I had to walk away from my marriage and job to be a better dad

Married with a young family and a great job, JC Clapham thought he had ticked all the boxes for a good life. Then he nearly lost it all, and himself.

On paper, I had the perfect life. Married with three kids, a seemingly great job that paid very well, a mortgage in the suburbs, and a partner who could work part-time to be home a lot with our young children. I was #winning at life.

But then I nearly lost it all, and I nearly lost myself.

My parents had me when they were teenagers, just 18 and 19. Given I was the unplanned result of an Easter long weekend home alone, you might say the benchmark for a ‘successful’ life has been not-so-lofty for me. Hard to expect too much of a child whose existence is a reminder of being carefree.

While true to some extent, I put an enormous amount of pressure on myself to ‘do things properly’ in the life milestone sense. The right things in the proper order, to be the model of responsibility and achievement.

My parents split up when I was 11, and my father then took his own life five years later, and I placed even more emphasis on ticking off the ‘proper’ boxes and doing it properly.

So there I was at 34, with the boxes ticked.

Degree, wife, kids, career, mortgage … but it was a house of cards, with me at the top, and a gathering hurricane around me.

In the space of a few months it had all fallen over. And so had I. My marriage ended, I moved out of the family home, had a mental breakdown, and walked away from my corporate career without knowing what was next.

Boom. Crash. Over.

It probably won’t be a surprise to learn I hadn’t really come to terms with my father’s suicide and its impact on me.

I’m not blaming his sudden death for the way things unfolded for me at all; I don’t blame anything or anyone. But it sure as hell left me with some issues of inadequacy and abandonment.

If my own father chose to leave me forever, how could I possibly hope to be a ‘real man’ myself?

Dad’s death scarred me. I became incredibly paranoid about being a shit father.

I swore along the way that I’d never allow my marriage to crumble like my parents had. That I’d never move away from my kids. That I’d always be there for them and ‘right’ the ship of fatherhood in my own family.

In the lead-up to my own marriage ending, the writing was on the wall for a few years, if I’m honest. My then-wife and I had gradually grown apart and we weren’t able to bridge that divide that had grown between us.

We both bear responsibility for that — again, this isn’t a blame-apportioning exercise; it’s about sharing and acknowledging the pressures I put on myself and accepted as my lot.

As my marriage slowly died, I too was slowly falling apart.

I chose to focus on work and bringing in the great salary. I chose to place that at the top of the list, and as I did well and was offered more opportunities, my jobs took me interstate every couple of weeks, sometimes for a week at a time, and sometimes encroaching on my weekend — my family time.

At the time I was beginning to make my way in the job that came before the fall, my sons Leo and Gus were 5 and 4, and my daughter Ada was just 1.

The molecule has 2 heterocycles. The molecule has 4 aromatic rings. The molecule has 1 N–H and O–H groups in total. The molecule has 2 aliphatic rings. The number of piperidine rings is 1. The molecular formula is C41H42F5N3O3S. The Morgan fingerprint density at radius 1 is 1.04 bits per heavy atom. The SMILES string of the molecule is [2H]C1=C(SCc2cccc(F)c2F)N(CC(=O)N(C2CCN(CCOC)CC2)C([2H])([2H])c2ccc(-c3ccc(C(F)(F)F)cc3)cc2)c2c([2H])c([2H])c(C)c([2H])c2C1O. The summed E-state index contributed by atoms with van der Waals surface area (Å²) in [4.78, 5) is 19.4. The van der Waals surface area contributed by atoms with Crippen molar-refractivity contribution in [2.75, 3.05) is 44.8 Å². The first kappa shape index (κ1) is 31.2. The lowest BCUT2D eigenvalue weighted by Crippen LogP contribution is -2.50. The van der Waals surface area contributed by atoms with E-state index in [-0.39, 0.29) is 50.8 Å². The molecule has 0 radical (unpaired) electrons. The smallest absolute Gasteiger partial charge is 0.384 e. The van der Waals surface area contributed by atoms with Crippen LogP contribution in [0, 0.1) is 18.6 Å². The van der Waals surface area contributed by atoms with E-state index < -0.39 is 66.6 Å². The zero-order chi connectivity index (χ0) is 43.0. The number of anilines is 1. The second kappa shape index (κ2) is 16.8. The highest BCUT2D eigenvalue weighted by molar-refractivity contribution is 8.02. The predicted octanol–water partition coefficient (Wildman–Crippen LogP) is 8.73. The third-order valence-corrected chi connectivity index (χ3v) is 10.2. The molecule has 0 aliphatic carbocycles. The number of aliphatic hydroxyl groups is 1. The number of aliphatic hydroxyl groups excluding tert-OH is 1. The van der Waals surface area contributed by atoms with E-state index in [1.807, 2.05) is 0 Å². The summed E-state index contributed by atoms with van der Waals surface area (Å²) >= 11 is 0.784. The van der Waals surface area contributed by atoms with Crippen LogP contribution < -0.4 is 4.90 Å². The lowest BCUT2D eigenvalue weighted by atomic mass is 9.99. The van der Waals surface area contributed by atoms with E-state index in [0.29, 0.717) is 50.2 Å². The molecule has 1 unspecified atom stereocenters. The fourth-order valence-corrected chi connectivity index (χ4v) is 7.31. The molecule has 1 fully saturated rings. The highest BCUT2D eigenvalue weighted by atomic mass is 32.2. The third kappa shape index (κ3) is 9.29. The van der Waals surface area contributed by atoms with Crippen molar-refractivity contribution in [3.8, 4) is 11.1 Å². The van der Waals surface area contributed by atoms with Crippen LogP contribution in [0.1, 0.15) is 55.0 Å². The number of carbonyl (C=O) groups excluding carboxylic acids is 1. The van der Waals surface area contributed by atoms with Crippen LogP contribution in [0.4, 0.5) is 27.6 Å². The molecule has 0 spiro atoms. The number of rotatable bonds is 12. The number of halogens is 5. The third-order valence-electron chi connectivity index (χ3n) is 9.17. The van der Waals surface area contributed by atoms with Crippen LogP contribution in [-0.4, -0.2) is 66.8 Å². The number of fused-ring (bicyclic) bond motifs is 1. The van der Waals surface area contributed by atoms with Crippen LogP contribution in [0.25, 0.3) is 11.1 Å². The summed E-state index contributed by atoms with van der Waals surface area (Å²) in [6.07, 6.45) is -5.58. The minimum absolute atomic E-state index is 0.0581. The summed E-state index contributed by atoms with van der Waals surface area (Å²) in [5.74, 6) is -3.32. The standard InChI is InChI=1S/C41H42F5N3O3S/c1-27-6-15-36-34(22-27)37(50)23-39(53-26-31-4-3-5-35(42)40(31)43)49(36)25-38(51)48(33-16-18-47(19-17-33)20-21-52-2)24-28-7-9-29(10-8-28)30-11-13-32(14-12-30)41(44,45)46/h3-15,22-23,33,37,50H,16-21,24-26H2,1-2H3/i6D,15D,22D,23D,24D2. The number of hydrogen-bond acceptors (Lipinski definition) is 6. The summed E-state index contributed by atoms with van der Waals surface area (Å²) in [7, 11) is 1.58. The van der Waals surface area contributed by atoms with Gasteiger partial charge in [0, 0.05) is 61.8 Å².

They’re critical ages in a child’s life where (hopefully) their parents are around, involved and nurturing. I am (and was then) a very loving and nurturing father, but my time both being around and positively useful were far less than ideal.

In working so hard and being so frequently away, I exhausted myself to the point of collapse. Work became a 60 to 70 hour-a-week thing, and when I was physically home, I wasn’t much chop as a father or husband.

Out the door by 7am, back between 7 to 10pm, and often away interstate. Most days when I did get home from work, I’d sit in the car in despair for up to half an hour before I stopped crying.

Nights and weekends when I was there, I slept and cried and collapsed either on the couch or around the side of the house.

I was too scared to let me kids see me as the mess I was. If my role in the family at that stage was to work hard and be the provider, I felt I should look happy and successful at it — a blubbering mess doesn’t give that impression, and isn’t a positive role model for young children to see and perceive as ‘normal’.

I didn’t realise at the time, but I’d become the absent father I loathed mine for being. I might have still been alive (just … I had some dark days and nights), but I wasn’t actively present, emotionally available or much good company at all.

My mental state deteriorated and though I was openly seeking some support, I wasn’t addressing the lifestyle influences. I took the meds, but I didn’t take control of me.

A couple of weeks after my now ex-wife and I both agreed we should separate, my GP forced me to take a month off work so I could alleviate some of the pressure on myself.

I didn’t want to, but they could see I was probably only one more bad day away from being permanently absent. I agree now that I was.

I found a place to live and moved out. And it was then I fell apart completely, and sought the full gamut of professional support a suicidal person needs. GP, psychologist, psychiatrist, some close family/friends to sit/watch when I needed it, and the time and space to cry and wail and mope and rant and cry even more.

Another month off work followed, and another. Eventually I resigned, with my only focus then on staying alive, recovering no matter how long or hard that would be.

That was two years ago. I’m a lot better now, a good father again and I have new hopes and dreams. Realistic ones, even better.

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Originally published at Direct Advice for Dads

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